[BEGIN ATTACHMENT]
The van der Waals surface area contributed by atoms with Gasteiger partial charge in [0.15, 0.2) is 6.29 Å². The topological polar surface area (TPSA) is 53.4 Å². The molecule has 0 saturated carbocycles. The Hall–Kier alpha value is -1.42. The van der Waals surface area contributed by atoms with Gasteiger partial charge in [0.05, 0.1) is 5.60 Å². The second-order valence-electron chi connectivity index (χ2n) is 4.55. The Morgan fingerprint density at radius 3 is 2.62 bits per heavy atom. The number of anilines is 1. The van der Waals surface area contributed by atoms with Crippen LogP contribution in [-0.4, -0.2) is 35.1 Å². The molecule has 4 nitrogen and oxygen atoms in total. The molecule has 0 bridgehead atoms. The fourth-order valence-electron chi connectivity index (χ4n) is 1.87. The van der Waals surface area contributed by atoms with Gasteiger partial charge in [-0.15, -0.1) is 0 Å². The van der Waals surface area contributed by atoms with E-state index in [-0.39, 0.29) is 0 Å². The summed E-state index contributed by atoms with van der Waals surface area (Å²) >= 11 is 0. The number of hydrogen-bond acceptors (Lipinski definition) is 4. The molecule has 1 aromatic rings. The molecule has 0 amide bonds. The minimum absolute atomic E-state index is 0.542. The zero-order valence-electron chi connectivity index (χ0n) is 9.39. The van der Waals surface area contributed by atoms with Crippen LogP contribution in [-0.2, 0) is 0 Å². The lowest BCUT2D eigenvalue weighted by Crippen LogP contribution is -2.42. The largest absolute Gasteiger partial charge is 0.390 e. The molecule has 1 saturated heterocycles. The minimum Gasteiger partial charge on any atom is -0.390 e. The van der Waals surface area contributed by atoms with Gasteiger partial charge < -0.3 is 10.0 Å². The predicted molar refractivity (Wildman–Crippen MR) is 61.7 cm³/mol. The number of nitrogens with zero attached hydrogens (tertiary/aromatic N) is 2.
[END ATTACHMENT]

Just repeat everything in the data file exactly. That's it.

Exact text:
The van der Waals surface area contributed by atoms with Gasteiger partial charge in [0.15, 0.2) is 6.29 Å². The topological polar surface area (TPSA) is 53.4 Å². The molecule has 0 saturated carbocycles. The Hall–Kier alpha value is -1.42. The van der Waals surface area contributed by atoms with Gasteiger partial charge in [0.05, 0.1) is 5.60 Å². The second-order valence-electron chi connectivity index (χ2n) is 4.55. The Morgan fingerprint density at radius 3 is 2.62 bits per heavy atom. The number of anilines is 1. The van der Waals surface area contributed by atoms with Crippen LogP contribution in [-0.4, -0.2) is 35.1 Å². The molecule has 4 nitrogen and oxygen atoms in total. The molecule has 0 bridgehead atoms. The fourth-order valence-electron chi connectivity index (χ4n) is 1.87. The van der Waals surface area contributed by atoms with Gasteiger partial charge in [-0.15, -0.1) is 0 Å². The van der Waals surface area contributed by atoms with E-state index in [-0.39, 0.29) is 0 Å². The summed E-state index contributed by atoms with van der Waals surface area (Å²) >= 11 is 0. The number of hydrogen-bond acceptors (Lipinski definition) is 4. The molecule has 1 aromatic rings. The molecule has 0 amide bonds. The minimum absolute atomic E-state index is 0.542. The zero-order valence-electron chi connectivity index (χ0n) is 9.39. The van der Waals surface area contributed by atoms with Crippen LogP contribution in [-0.2, 0) is 0 Å². The lowest BCUT2D eigenvalue weighted by Crippen LogP contribution is -2.42. The largest absolute Gasteiger partial charge is 0.390 e. The molecule has 1 saturated heterocycles. The minimum Gasteiger partial charge on any atom is -0.390 e. The van der Waals surface area contributed by atoms with Gasteiger partial charge < -0.3 is 10.0 Å². The predicted molar refractivity (Wildman–Crippen MR) is 61.7 cm³/mol. The number of nitrogens with zero attached hydrogens (tertiary/aromatic N) is 2.